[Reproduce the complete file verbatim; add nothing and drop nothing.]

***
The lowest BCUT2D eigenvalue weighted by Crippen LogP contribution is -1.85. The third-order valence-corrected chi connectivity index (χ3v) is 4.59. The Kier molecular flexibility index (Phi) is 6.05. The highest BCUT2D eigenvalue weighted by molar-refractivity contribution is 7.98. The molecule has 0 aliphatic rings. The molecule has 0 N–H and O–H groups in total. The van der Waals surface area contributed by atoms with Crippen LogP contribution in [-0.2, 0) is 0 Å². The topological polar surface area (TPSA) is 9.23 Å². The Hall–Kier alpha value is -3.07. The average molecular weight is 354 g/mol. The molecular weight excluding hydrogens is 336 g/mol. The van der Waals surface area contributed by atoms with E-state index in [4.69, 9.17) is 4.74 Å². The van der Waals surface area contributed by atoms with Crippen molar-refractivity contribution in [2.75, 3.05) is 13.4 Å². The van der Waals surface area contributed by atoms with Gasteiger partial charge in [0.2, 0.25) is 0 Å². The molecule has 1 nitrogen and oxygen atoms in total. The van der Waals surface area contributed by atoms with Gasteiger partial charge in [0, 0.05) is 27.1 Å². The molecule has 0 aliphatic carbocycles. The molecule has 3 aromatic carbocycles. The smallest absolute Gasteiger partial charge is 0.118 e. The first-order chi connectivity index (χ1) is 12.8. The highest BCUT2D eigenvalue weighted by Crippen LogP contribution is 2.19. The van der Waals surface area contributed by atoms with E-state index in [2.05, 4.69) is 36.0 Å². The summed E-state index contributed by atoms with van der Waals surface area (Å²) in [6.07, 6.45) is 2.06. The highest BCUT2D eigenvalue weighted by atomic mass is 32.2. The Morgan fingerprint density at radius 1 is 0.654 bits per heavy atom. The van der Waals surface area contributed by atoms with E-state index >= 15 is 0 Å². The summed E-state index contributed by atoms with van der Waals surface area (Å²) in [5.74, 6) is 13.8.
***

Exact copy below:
The lowest BCUT2D eigenvalue weighted by Crippen LogP contribution is -1.85. The third-order valence-corrected chi connectivity index (χ3v) is 4.59. The Kier molecular flexibility index (Phi) is 6.05. The highest BCUT2D eigenvalue weighted by molar-refractivity contribution is 7.98. The molecule has 0 aliphatic rings. The molecule has 0 N–H and O–H groups in total. The van der Waals surface area contributed by atoms with Crippen LogP contribution in [-0.2, 0) is 0 Å². The topological polar surface area (TPSA) is 9.23 Å². The Hall–Kier alpha value is -3.07. The average molecular weight is 354 g/mol. The molecular weight excluding hydrogens is 336 g/mol. The van der Waals surface area contributed by atoms with E-state index in [4.69, 9.17) is 4.74 Å². The van der Waals surface area contributed by atoms with Crippen molar-refractivity contribution in [2.75, 3.05) is 13.4 Å². The van der Waals surface area contributed by atoms with Gasteiger partial charge in [0.2, 0.25) is 0 Å². The molecule has 1 nitrogen and oxygen atoms in total. The van der Waals surface area contributed by atoms with Gasteiger partial charge in [0, 0.05) is 27.1 Å². The molecule has 0 aliphatic carbocycles. The molecule has 3 aromatic carbocycles. The smallest absolute Gasteiger partial charge is 0.118 e. The first-order chi connectivity index (χ1) is 12.8. The highest BCUT2D eigenvalue weighted by Crippen LogP contribution is 2.19. The van der Waals surface area contributed by atoms with E-state index in [2.05, 4.69) is 36.0 Å². The summed E-state index contributed by atoms with van der Waals surface area (Å²) in [6.07, 6.45) is 2.06. The highest BCUT2D eigenvalue weighted by atomic mass is 32.2. The Morgan fingerprint density at radius 1 is 0.654 bits per heavy atom. The van der Waals surface area contributed by atoms with E-state index >= 15 is 0 Å². The summed E-state index contributed by atoms with van der Waals surface area (Å²) in [5.74, 6) is 13.8.